DOVER, Fla. — Retail sales account for more than two-thirds of the Florida strawberry deal’s purchases, grower-shippers say.
Steve Machell, sales manager for Gulf Coast Produce Inc. said retailers remain loyal to Florida berries.
“They always stay on through the end of our season in mid-April,” he said. “As long as the quality is there.”
Machell said growers last season could have harvested a week longer and finished in late April instead of their normal mid-April ending. Torrential rains, however, brought a premature ending to the crop, he said.
Gary Wishnatzki, president and chief executive officer of Wish Farms, Plant City, applauds retailers for staying with Florida berries.
“Retailers seem to want to stay with domestic product when it’s available,” he said.
“Our biggest competition this time of year is from Mexico. But Florida retailers want American and local product. Most of the other retailers do too. It’s more in Texas and the Midwest that retailers are more receptive to buying Mexican fruit but the retailers we market to, they say they would prefer to buy domestic berries.”
Chris Smith, sales manager for BBI Produce Inc., said all of BBI’s retail customers increase their purchases every year to match BBI’s growing demand.
“You need more demand to match volume to make it work out,” Smith said.
“The trend has been for the retailers to increase their demand every year. We hope this continues so they can move the extra berries.”
For Doug Ranno, chief operating officer and managing partner with Colorful Harvest LLC, Salinas, Calif., the start of volume for Florida’s strawberry season should prompt retailers to erect big displays.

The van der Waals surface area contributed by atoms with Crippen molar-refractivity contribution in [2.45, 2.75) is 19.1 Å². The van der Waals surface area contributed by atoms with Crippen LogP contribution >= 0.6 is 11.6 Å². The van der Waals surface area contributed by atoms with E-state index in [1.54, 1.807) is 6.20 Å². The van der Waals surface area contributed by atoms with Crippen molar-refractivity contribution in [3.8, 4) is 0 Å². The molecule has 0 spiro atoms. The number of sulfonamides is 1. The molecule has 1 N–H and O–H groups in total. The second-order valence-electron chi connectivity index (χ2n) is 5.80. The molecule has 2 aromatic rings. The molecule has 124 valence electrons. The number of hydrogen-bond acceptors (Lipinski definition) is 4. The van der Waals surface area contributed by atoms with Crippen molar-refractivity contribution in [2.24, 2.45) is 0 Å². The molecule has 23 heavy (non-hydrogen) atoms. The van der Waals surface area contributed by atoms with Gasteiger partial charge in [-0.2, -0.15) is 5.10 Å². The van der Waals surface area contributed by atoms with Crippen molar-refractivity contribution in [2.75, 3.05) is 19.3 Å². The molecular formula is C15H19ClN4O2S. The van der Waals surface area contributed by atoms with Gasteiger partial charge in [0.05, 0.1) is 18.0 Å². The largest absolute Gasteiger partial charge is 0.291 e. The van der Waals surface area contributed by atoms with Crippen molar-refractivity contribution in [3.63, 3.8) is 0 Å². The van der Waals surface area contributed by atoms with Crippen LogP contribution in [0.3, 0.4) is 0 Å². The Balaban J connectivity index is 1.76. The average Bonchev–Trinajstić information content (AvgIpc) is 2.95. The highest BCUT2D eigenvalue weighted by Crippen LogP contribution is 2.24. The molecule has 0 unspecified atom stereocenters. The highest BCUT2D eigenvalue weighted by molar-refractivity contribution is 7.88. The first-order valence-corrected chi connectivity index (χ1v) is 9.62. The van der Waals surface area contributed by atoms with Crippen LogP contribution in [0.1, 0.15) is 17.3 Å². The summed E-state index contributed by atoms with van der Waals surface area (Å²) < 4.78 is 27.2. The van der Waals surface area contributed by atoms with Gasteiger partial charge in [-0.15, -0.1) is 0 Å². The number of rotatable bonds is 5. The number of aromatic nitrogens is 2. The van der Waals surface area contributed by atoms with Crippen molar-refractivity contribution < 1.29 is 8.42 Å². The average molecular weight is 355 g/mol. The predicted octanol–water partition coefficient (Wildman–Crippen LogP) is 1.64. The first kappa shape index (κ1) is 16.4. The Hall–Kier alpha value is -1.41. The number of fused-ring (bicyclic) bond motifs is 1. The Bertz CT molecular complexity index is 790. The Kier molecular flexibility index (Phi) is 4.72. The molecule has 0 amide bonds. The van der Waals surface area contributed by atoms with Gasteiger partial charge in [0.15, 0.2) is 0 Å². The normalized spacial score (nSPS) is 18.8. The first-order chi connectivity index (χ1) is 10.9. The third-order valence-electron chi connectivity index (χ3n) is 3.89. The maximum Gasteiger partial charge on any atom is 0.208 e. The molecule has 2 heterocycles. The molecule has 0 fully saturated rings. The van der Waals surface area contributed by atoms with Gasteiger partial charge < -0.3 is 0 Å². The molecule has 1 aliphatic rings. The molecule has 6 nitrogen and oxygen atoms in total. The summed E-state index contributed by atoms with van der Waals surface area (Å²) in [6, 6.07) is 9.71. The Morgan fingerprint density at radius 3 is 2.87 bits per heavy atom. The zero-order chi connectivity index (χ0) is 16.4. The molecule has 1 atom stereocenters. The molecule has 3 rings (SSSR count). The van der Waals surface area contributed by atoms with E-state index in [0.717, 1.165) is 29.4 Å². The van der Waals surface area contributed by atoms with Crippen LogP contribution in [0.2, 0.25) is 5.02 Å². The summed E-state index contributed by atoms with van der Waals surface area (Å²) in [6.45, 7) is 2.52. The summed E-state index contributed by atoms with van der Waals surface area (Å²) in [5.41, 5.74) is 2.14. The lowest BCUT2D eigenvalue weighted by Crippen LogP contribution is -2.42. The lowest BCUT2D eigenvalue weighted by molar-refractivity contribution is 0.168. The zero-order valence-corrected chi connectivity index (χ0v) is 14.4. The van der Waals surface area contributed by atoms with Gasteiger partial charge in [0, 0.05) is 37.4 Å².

“They (retailers) shouldn’t be afraid to make larger displays of strawberries earlier in the season,” he said.
“Even with higher prices, consumers hungry for strawberries will pick them up if the merchandising space is appropriate.”
Shawn Pollard, salesman for Astin Strawberry Exchange LLC, Plant City, said Florida may send more berries to stores in time for Valentine’s Day promotions.
Hitting the deal can be problematic because the holiday falls in between the ending of the season’s first crop and start of its second crop.
“Valentine’s Day can be a scary deal,” he said.
“Everyone wants to promote. Waiting for the second crop to come in, we can sometimes get caught in between. The radiances look like they may hit that window.”
Keith Mixon, president of SunnyRidge Farm-Dole, Winter Haven, said strawberries enjoy strong promotional support in the produce aisle.
“Most retailers see strawberries as an everyday item, as their foundation,” he said.
“As promotional opportunities come up, being nimble and aggressive to really push the product when it’s at the right time and price is important. That seems to maximize the business part of it. Their tactics on how they do it from the in-store portion are as varied as the different store brands out there.”
Valerie Lott, director of strawberry business management for Driscoll Strawberry Associates Inc., Watsonville, Calif., said Florida’s growing deal helps retailers.
“At Driscoll’s, we’ve been working relentlessly toward building our year-round supply of great quality strawberries,” she said.
“Florida is a very important part of that strategy and we’re excited to offer customers increasing supplies this season.”